Scope and Content

From Hankow. He is still suffering from dysentry but is much better.

Sister Gladys [Stepehenson] and Mr Dixon are supposed to arrive back tomorrow and he expects that [Ernest Henry] Livesley and his wife will be here next week with Dr [Ralph] Bolton. [Cyril George] Baker went up to Hunan last night to join [William Wildridge] Gibson.

Miss Booth has started a Women's Class at the W.S.H and had a big crowd there on Wednesday. H B R wonders how long it will be before some ladies are allowed to live up there. They will have to wait until H B R is fit enough to see the Consul to discuss this and other matters.

The soldiers have moved out of Wesley College and it is to be hoped that they can be kept out but that remains to be seen. The latest is that the school people are trying to borrow the empty buildings at Hanyang so H B R has asked one or two people to go and protest the matter. 'It is a very curious situation. Now that the treaties are in abeyance & not upheld by force our "religious" compounds are subject to the annoyance that the Buddhist temples have constantly to endure. They are liable to be taken for soldiers, schools or Unions. Borrowed is the technical term & there seems to be nothing to save us except the prestige of foreigners, which in spite of it all, still remains. Chinese temples & school buildings they tell me are much more worse off....Perhaps it is well that we should be touched with the feeling of their infirmities. But it would have been better for China to be lifted into a sharing of our immunities. These foreign privileges are mainly the ordinary amenities of Western life - which are really a great argument for Christianity'.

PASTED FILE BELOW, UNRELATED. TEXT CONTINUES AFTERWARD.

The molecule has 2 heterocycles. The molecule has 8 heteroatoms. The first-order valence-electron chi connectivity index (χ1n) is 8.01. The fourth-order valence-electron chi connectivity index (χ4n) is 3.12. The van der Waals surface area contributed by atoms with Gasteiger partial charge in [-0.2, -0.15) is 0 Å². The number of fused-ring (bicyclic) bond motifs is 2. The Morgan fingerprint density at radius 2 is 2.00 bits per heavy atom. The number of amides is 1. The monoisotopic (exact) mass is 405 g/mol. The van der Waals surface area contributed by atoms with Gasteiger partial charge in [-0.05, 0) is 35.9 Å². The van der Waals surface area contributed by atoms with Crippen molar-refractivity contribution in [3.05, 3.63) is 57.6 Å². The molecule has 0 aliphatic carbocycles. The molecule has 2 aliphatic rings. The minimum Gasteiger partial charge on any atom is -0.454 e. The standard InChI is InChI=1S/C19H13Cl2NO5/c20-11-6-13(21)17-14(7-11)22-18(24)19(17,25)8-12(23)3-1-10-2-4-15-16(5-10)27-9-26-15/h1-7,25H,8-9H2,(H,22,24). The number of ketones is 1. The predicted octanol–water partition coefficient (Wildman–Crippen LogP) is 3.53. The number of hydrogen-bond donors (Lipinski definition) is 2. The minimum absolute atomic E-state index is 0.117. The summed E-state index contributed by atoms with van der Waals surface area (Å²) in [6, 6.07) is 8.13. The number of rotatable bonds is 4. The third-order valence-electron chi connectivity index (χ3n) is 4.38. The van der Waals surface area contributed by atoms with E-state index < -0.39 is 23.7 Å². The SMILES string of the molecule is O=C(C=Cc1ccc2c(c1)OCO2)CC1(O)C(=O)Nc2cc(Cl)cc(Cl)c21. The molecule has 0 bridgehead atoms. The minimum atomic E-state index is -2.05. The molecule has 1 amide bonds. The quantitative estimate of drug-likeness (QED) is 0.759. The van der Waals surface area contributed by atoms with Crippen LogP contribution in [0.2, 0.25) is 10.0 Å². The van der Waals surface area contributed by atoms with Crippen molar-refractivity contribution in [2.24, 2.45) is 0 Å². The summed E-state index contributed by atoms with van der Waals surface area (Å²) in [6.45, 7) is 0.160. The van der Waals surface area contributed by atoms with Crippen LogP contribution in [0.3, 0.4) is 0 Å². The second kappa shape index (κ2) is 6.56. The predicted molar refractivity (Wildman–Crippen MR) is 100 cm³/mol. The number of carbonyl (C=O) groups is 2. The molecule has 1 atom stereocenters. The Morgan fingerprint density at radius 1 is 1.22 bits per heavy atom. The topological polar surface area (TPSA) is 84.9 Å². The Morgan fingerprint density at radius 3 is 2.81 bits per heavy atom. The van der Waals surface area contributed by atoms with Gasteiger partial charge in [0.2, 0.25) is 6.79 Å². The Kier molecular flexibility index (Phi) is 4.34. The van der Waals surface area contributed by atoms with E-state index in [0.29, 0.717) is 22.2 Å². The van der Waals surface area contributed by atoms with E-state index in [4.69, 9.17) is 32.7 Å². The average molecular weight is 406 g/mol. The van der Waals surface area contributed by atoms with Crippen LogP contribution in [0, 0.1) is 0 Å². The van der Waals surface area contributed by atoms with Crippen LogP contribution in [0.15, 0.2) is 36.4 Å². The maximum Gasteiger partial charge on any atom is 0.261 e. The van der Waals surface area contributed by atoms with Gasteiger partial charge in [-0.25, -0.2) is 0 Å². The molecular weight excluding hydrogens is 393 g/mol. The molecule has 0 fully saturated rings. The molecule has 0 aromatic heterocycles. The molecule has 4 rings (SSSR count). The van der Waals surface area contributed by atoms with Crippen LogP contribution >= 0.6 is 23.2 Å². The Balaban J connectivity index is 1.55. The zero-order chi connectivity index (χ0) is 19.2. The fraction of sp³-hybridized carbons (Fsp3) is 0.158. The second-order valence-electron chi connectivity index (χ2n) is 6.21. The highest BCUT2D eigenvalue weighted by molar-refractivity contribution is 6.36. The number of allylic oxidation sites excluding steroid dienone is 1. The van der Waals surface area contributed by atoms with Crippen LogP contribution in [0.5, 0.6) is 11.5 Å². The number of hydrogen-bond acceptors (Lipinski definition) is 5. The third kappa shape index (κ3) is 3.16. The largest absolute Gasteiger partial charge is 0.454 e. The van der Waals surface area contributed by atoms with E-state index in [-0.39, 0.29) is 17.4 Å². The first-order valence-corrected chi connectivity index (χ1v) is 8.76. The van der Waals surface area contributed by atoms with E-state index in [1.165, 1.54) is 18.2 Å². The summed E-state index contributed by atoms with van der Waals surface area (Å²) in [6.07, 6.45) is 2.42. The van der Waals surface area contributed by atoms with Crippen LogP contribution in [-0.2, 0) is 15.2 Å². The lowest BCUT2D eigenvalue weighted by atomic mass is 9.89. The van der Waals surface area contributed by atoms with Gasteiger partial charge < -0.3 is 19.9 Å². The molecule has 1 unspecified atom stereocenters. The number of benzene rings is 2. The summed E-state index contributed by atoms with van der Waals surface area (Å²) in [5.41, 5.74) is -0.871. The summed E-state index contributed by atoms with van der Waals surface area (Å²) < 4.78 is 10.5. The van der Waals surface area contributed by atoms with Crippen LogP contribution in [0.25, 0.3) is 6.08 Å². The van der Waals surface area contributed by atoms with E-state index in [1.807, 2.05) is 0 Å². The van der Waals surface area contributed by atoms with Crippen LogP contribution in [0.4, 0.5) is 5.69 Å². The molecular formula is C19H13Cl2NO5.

Emily's letter in response to his telegram arrived the day after he wrote her last. Personal matters are discussed. He does not think that the present difficulties in China need keep her or the children from joining him here.